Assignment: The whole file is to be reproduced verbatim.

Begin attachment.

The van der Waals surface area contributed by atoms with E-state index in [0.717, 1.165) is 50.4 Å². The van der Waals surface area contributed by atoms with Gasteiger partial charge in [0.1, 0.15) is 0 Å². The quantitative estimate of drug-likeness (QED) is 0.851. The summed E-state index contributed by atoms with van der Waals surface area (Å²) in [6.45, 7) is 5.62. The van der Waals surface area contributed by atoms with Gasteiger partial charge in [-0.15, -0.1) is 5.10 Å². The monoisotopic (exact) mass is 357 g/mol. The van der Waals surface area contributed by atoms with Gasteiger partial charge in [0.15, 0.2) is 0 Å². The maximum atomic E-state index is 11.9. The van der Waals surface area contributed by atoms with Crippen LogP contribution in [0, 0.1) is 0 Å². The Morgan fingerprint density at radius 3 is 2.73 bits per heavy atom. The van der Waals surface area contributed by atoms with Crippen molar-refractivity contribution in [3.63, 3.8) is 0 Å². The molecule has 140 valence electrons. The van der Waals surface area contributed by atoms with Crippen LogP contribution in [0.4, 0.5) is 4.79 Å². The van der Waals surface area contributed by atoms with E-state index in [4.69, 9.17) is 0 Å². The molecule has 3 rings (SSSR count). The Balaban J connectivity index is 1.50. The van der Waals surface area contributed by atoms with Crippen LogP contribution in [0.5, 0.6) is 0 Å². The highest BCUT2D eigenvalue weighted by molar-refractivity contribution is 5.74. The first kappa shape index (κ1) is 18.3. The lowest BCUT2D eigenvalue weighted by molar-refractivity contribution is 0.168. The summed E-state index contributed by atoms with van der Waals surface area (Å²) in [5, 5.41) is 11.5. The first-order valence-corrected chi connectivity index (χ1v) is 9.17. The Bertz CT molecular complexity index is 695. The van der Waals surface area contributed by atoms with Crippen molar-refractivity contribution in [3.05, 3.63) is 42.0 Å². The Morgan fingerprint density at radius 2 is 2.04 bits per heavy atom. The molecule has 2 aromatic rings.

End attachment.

The van der Waals surface area contributed by atoms with E-state index in [0.717, 1.165) is 50.4 Å². The van der Waals surface area contributed by atoms with Gasteiger partial charge in [0.1, 0.15) is 0 Å². The quantitative estimate of drug-likeness (QED) is 0.851. The summed E-state index contributed by atoms with van der Waals surface area (Å²) in [6.45, 7) is 5.62. The van der Waals surface area contributed by atoms with Gasteiger partial charge in [-0.15, -0.1) is 5.10 Å². The monoisotopic (exact) mass is 357 g/mol. The van der Waals surface area contributed by atoms with Gasteiger partial charge in [0.15, 0.2) is 0 Å². The maximum atomic E-state index is 11.9. The van der Waals surface area contributed by atoms with Crippen LogP contribution in [0, 0.1) is 0 Å². The Morgan fingerprint density at radius 3 is 2.73 bits per heavy atom. The van der Waals surface area contributed by atoms with Crippen molar-refractivity contribution in [3.63, 3.8) is 0 Å². The molecule has 140 valence electrons. The van der Waals surface area contributed by atoms with Crippen LogP contribution in [0.4, 0.5) is 4.79 Å². The van der Waals surface area contributed by atoms with E-state index in [4.69, 9.17) is 0 Å². The molecule has 3 rings (SSSR count). The Balaban J connectivity index is 1.50. The van der Waals surface area contributed by atoms with Crippen LogP contribution in [0.5, 0.6) is 0 Å². The highest BCUT2D eigenvalue weighted by molar-refractivity contribution is 5.74. The first kappa shape index (κ1) is 18.3. The lowest BCUT2D eigenvalue weighted by molar-refractivity contribution is 0.168. The summed E-state index contributed by atoms with van der Waals surface area (Å²) in [5, 5.41) is 11.5. The first-order valence-corrected chi connectivity index (χ1v) is 9.17. The Bertz CT molecular complexity index is 695. The van der Waals surface area contributed by atoms with Crippen molar-refractivity contribution in [3.05, 3.63) is 42.0 Å². The Morgan fingerprint density at radius 2 is 2.04 bits per heavy atom. The molecule has 2 aromatic rings.